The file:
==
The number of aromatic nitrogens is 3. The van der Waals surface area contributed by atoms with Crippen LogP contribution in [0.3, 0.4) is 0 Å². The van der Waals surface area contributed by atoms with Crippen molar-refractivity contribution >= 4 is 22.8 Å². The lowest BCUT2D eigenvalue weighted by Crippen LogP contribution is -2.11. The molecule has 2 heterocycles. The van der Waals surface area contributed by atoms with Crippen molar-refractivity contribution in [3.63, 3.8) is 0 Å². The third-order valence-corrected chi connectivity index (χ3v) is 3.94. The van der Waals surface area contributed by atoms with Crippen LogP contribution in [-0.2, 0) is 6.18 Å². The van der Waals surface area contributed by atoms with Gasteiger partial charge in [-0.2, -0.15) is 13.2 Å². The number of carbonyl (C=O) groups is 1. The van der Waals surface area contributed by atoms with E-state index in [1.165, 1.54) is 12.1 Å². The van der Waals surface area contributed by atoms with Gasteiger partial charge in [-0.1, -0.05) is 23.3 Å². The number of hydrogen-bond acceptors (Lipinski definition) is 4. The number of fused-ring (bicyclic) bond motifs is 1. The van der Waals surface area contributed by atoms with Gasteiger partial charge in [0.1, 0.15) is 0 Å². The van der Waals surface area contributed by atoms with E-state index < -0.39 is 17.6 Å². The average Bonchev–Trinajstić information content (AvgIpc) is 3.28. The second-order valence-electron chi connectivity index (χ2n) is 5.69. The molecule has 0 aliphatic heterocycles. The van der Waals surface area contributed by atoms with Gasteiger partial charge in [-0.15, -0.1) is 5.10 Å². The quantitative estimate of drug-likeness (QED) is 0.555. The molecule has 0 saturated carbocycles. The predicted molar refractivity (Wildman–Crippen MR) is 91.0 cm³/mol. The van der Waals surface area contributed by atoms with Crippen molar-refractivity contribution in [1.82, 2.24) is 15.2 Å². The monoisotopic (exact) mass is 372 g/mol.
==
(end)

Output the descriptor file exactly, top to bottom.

The number of aromatic nitrogens is 3. The van der Waals surface area contributed by atoms with Crippen LogP contribution in [0.3, 0.4) is 0 Å². The van der Waals surface area contributed by atoms with Crippen molar-refractivity contribution >= 4 is 22.8 Å². The lowest BCUT2D eigenvalue weighted by Crippen LogP contribution is -2.11. The molecule has 2 heterocycles. The van der Waals surface area contributed by atoms with Crippen molar-refractivity contribution in [3.63, 3.8) is 0 Å². The third-order valence-corrected chi connectivity index (χ3v) is 3.94. The van der Waals surface area contributed by atoms with Crippen LogP contribution in [-0.2, 0) is 6.18 Å². The van der Waals surface area contributed by atoms with Gasteiger partial charge in [-0.2, -0.15) is 13.2 Å². The number of carbonyl (C=O) groups is 1. The van der Waals surface area contributed by atoms with E-state index in [1.165, 1.54) is 12.1 Å². The van der Waals surface area contributed by atoms with Gasteiger partial charge in [-0.1, -0.05) is 23.3 Å². The number of hydrogen-bond acceptors (Lipinski definition) is 4. The number of fused-ring (bicyclic) bond motifs is 1. The van der Waals surface area contributed by atoms with Gasteiger partial charge in [0.1, 0.15) is 0 Å². The van der Waals surface area contributed by atoms with E-state index < -0.39 is 17.6 Å². The average Bonchev–Trinajstić information content (AvgIpc) is 3.28. The second-order valence-electron chi connectivity index (χ2n) is 5.69. The molecule has 0 aliphatic heterocycles. The van der Waals surface area contributed by atoms with Gasteiger partial charge in [-0.15, -0.1) is 5.10 Å². The quantitative estimate of drug-likeness (QED) is 0.555. The molecule has 0 saturated carbocycles. The predicted molar refractivity (Wildman–Crippen MR) is 91.0 cm³/mol. The van der Waals surface area contributed by atoms with Crippen molar-refractivity contribution in [1.82, 2.24) is 15.2 Å². The monoisotopic (exact) mass is 372 g/mol.